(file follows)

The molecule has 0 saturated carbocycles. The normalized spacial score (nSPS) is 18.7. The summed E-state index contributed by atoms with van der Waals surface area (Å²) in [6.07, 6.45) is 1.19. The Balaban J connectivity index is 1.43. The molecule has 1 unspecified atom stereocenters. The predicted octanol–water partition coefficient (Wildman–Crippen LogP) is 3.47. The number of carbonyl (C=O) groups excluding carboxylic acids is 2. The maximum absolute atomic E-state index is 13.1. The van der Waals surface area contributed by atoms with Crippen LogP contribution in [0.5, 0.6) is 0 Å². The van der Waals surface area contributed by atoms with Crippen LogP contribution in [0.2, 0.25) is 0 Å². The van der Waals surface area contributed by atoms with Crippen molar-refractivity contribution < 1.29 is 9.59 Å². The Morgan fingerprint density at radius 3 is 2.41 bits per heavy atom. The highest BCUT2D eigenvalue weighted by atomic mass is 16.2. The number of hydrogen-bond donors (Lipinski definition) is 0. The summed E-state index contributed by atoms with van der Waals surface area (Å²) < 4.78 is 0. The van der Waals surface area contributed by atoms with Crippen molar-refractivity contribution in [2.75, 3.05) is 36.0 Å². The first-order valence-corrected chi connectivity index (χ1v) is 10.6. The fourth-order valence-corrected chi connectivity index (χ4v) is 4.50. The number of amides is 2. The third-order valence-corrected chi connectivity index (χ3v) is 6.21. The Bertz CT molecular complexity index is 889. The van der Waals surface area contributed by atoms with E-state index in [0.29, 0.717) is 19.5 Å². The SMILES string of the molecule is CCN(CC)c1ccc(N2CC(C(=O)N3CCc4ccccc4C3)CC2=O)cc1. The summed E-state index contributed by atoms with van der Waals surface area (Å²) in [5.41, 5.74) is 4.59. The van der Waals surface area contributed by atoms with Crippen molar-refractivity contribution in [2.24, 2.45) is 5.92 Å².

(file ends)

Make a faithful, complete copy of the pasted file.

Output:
The molecule has 0 saturated carbocycles. The normalized spacial score (nSPS) is 18.7. The summed E-state index contributed by atoms with van der Waals surface area (Å²) in [6.07, 6.45) is 1.19. The Balaban J connectivity index is 1.43. The molecule has 1 unspecified atom stereocenters. The predicted octanol–water partition coefficient (Wildman–Crippen LogP) is 3.47. The number of carbonyl (C=O) groups excluding carboxylic acids is 2. The maximum absolute atomic E-state index is 13.1. The van der Waals surface area contributed by atoms with Crippen LogP contribution in [0.5, 0.6) is 0 Å². The van der Waals surface area contributed by atoms with Crippen LogP contribution in [0.2, 0.25) is 0 Å². The van der Waals surface area contributed by atoms with Crippen molar-refractivity contribution < 1.29 is 9.59 Å². The Morgan fingerprint density at radius 3 is 2.41 bits per heavy atom. The highest BCUT2D eigenvalue weighted by atomic mass is 16.2. The number of hydrogen-bond donors (Lipinski definition) is 0. The summed E-state index contributed by atoms with van der Waals surface area (Å²) < 4.78 is 0. The van der Waals surface area contributed by atoms with Crippen molar-refractivity contribution in [2.75, 3.05) is 36.0 Å². The first-order valence-corrected chi connectivity index (χ1v) is 10.6. The fourth-order valence-corrected chi connectivity index (χ4v) is 4.50. The number of amides is 2. The third-order valence-corrected chi connectivity index (χ3v) is 6.21. The Bertz CT molecular complexity index is 889. The van der Waals surface area contributed by atoms with E-state index in [0.29, 0.717) is 19.5 Å². The SMILES string of the molecule is CCN(CC)c1ccc(N2CC(C(=O)N3CCc4ccccc4C3)CC2=O)cc1. The summed E-state index contributed by atoms with van der Waals surface area (Å²) in [5.41, 5.74) is 4.59. The van der Waals surface area contributed by atoms with Crippen molar-refractivity contribution in [2.24, 2.45) is 5.92 Å².